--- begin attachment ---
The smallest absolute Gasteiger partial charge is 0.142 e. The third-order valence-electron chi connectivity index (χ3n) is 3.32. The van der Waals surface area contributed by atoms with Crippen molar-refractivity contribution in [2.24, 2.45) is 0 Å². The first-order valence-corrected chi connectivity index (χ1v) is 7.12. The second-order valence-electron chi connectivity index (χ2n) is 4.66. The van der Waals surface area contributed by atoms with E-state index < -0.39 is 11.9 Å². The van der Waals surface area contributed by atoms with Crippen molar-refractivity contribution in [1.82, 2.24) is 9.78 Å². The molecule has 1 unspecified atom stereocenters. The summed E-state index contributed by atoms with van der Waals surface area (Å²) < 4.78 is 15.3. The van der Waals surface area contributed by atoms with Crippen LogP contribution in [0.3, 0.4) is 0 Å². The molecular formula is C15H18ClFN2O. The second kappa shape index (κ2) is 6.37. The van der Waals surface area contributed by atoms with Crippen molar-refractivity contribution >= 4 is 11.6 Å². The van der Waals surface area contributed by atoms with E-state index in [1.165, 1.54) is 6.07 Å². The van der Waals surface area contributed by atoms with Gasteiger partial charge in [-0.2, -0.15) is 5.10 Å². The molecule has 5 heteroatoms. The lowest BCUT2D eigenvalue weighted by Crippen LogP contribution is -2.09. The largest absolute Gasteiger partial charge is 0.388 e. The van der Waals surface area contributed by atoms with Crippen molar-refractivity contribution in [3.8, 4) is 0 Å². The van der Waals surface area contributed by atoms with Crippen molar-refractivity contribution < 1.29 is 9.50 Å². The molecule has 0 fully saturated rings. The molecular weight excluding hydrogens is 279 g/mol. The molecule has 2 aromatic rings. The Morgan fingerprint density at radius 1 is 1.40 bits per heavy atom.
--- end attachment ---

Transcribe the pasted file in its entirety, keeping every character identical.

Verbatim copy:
The smallest absolute Gasteiger partial charge is 0.142 e. The third-order valence-electron chi connectivity index (χ3n) is 3.32. The van der Waals surface area contributed by atoms with Crippen molar-refractivity contribution in [2.24, 2.45) is 0 Å². The first-order valence-corrected chi connectivity index (χ1v) is 7.12. The second-order valence-electron chi connectivity index (χ2n) is 4.66. The van der Waals surface area contributed by atoms with E-state index < -0.39 is 11.9 Å². The van der Waals surface area contributed by atoms with Crippen molar-refractivity contribution in [1.82, 2.24) is 9.78 Å². The molecule has 1 unspecified atom stereocenters. The summed E-state index contributed by atoms with van der Waals surface area (Å²) < 4.78 is 15.3. The van der Waals surface area contributed by atoms with Crippen LogP contribution in [0.3, 0.4) is 0 Å². The molecular formula is C15H18ClFN2O. The second kappa shape index (κ2) is 6.37. The van der Waals surface area contributed by atoms with Crippen molar-refractivity contribution >= 4 is 11.6 Å². The van der Waals surface area contributed by atoms with E-state index in [1.165, 1.54) is 6.07 Å². The van der Waals surface area contributed by atoms with Gasteiger partial charge in [-0.2, -0.15) is 5.10 Å². The molecule has 5 heteroatoms. The lowest BCUT2D eigenvalue weighted by Crippen LogP contribution is -2.09. The largest absolute Gasteiger partial charge is 0.388 e. The van der Waals surface area contributed by atoms with Crippen molar-refractivity contribution in [3.8, 4) is 0 Å². The van der Waals surface area contributed by atoms with Crippen molar-refractivity contribution < 1.29 is 9.50 Å². The molecule has 0 fully saturated rings. The molecular weight excluding hydrogens is 279 g/mol. The molecule has 2 aromatic rings. The Morgan fingerprint density at radius 1 is 1.40 bits per heavy atom.